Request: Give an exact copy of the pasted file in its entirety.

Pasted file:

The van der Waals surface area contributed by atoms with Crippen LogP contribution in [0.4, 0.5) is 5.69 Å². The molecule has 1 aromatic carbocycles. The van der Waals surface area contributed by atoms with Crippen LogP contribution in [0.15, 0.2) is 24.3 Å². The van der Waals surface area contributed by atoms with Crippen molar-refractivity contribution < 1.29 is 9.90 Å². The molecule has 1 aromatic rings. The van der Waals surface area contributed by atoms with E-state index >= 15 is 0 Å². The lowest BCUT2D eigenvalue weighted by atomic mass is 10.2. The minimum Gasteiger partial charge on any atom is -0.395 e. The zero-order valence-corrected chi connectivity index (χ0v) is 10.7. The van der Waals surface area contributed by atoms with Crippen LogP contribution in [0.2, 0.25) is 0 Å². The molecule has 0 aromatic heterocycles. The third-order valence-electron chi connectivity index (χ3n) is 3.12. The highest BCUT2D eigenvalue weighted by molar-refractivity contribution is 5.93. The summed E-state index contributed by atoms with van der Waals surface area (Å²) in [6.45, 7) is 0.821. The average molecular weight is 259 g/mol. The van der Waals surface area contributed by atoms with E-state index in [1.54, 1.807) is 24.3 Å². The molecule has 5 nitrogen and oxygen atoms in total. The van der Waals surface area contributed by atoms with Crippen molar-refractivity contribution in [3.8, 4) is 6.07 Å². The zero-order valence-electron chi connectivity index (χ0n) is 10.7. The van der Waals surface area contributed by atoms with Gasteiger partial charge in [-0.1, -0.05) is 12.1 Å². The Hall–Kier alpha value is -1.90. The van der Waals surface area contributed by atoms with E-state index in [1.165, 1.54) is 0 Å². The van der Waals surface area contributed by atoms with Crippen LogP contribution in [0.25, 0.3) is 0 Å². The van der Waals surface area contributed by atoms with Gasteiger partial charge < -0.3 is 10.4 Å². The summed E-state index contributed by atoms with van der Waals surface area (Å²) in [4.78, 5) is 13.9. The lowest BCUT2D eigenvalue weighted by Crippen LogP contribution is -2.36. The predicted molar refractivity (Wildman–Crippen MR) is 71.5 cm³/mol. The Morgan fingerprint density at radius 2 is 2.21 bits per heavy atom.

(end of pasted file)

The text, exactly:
The van der Waals surface area contributed by atoms with Crippen LogP contribution in [0.4, 0.5) is 5.69 Å². The molecule has 1 aromatic carbocycles. The van der Waals surface area contributed by atoms with Crippen LogP contribution in [0.15, 0.2) is 24.3 Å². The van der Waals surface area contributed by atoms with Crippen molar-refractivity contribution < 1.29 is 9.90 Å². The molecule has 1 aromatic rings. The van der Waals surface area contributed by atoms with E-state index >= 15 is 0 Å². The lowest BCUT2D eigenvalue weighted by atomic mass is 10.2. The minimum Gasteiger partial charge on any atom is -0.395 e. The zero-order valence-corrected chi connectivity index (χ0v) is 10.7. The van der Waals surface area contributed by atoms with Crippen LogP contribution in [0.2, 0.25) is 0 Å². The molecule has 0 aromatic heterocycles. The third-order valence-electron chi connectivity index (χ3n) is 3.12. The highest BCUT2D eigenvalue weighted by molar-refractivity contribution is 5.93. The summed E-state index contributed by atoms with van der Waals surface area (Å²) in [6.45, 7) is 0.821. The average molecular weight is 259 g/mol. The van der Waals surface area contributed by atoms with E-state index in [1.54, 1.807) is 24.3 Å². The molecule has 5 nitrogen and oxygen atoms in total. The van der Waals surface area contributed by atoms with Crippen molar-refractivity contribution in [3.8, 4) is 6.07 Å². The zero-order valence-electron chi connectivity index (χ0n) is 10.7. The van der Waals surface area contributed by atoms with Gasteiger partial charge in [-0.1, -0.05) is 12.1 Å². The Hall–Kier alpha value is -1.90. The van der Waals surface area contributed by atoms with E-state index in [1.165, 1.54) is 0 Å². The van der Waals surface area contributed by atoms with Crippen LogP contribution in [0.25, 0.3) is 0 Å². The van der Waals surface area contributed by atoms with Gasteiger partial charge < -0.3 is 10.4 Å². The summed E-state index contributed by atoms with van der Waals surface area (Å²) in [4.78, 5) is 13.9. The lowest BCUT2D eigenvalue weighted by Crippen LogP contribution is -2.36. The predicted molar refractivity (Wildman–Crippen MR) is 71.5 cm³/mol. The Morgan fingerprint density at radius 2 is 2.21 bits per heavy atom.